Brent Coffin poses with the models in the "Living Gowns". All photos by Malin Enstrom.
During the Valentine's weekend I made sure to attend the fashion show that animated the Living Gowns exhibition by Brent Coffin. I had heard Brent Coffin interviewed on Mac Furlong's Weekend Arts CBC broadcast, Coffin explained that he had been a visual arts student at the Grenfell campus and had been dragged kicking and screaming into sewing by his professor Barb Hunt. I was curious to learn more. The show pairs gowns designed and created by Coffin with his paintings that depicts the gowns worn by models. Coffin had said that in part the gowns were like portraits of the women but I had a hard time imagining the relationship between the 2-dimensional images and the 3-dimensional gowns. The only way I was going to learn more was by seeing them first hand and what better way than to see them come alive on the proverbial catwalk.
Model in her Harem head-dress and gown by Brent Coffin.
I was not familiar with Brent Coffin's earlier painting so in response to my query Bonnie Leyton pointed out an example for my comparison. We both agreed the stylistic term that best described Coffin's style, then and now, was surrealistic. There is an element of fantasy, an interior psychological world that Coffin shares with the viewers. It is as if we have interrupted something, an event or extraordinary narrative. It makes sense visually but it has its own logic.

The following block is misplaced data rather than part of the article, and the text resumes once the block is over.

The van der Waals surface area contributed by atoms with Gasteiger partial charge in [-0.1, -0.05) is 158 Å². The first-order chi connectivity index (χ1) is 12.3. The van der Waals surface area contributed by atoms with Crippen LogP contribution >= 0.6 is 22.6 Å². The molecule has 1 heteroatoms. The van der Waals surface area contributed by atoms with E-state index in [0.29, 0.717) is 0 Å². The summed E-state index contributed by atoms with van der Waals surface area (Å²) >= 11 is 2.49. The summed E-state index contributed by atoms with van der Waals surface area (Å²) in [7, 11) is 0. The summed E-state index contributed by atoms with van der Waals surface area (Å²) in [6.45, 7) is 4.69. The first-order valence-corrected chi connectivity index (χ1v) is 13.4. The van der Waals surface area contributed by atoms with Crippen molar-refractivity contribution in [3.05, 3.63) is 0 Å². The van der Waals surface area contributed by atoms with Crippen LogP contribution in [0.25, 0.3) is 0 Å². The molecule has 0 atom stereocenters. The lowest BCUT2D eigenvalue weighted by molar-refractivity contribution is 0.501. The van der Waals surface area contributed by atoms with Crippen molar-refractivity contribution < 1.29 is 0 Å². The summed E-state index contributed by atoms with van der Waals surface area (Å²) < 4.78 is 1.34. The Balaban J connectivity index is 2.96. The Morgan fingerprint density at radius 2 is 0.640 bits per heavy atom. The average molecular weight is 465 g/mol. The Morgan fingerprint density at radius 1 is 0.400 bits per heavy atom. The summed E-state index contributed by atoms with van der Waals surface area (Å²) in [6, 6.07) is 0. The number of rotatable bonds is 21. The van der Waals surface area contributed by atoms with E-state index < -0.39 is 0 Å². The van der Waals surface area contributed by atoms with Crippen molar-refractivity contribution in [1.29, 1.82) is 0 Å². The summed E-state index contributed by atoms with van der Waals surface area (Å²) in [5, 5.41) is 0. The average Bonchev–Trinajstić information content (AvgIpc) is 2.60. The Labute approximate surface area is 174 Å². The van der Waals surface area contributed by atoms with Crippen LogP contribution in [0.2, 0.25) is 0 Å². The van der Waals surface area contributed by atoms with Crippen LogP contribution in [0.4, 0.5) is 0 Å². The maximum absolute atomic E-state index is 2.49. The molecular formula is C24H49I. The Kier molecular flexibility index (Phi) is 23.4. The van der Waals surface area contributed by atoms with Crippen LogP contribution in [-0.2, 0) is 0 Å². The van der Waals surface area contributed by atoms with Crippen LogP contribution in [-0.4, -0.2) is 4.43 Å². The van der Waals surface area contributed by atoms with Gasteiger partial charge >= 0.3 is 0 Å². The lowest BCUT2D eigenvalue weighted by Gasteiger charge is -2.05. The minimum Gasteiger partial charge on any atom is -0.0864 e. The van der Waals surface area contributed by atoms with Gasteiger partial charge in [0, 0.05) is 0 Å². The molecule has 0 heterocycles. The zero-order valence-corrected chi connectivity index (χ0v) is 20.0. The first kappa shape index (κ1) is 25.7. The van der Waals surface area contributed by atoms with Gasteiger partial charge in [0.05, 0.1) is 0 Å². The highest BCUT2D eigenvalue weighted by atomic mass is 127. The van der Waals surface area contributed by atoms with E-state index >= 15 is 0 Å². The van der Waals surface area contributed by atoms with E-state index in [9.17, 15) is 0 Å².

The new body of work revolves around the gowns, like the peacock dress or candy corset gown, that seem almost like archetypes or larger than life. The women have become mythic or endowed with powers, such as the ability to summon waves to do her bidding. The paintings suggest the worlds wherein these things are possible.
The wave-dress painting.
Talking to the real people at the fashion show provided some delightful doses of real life that augmented the fantastic. For example, Brent's husband mentioned to me that Brent's day job was in retail at the dollar store and I thought that was nothing less than perfect. It seemed a Cinderella story come to life where Brent brought home the feathers and sequins purchased from the store and transformed them into something that would transport us from the cinders of everyday life into a magical world where all things were possible.
Each of the models I spoke with voluntarily mentioned how surprisingly comfortable their lavish gowns were. The harem model marveled at how light-weight her headdress was for example. Elaborate collars were detachable and several models commented that the dresses fit well. And these were women with ample curves –not the usual rail-thin fashion models. The fantasy gowns amplified aspects of the women's personalities and bodies; redheads were complimented by green and turquoise toned fabrics and details.
The fashion show event bristled with the cameras of well-wishing, weekend (amateur) paparazzi. Little girls played on the sidelines in their princess dresses and tiaras. Brent Coffin's creations made it possible for his real life, grown up women to assume equally regal personas. Nobody was playing pretend.
Here's Brent Coffin's website if you'd like to investigate further: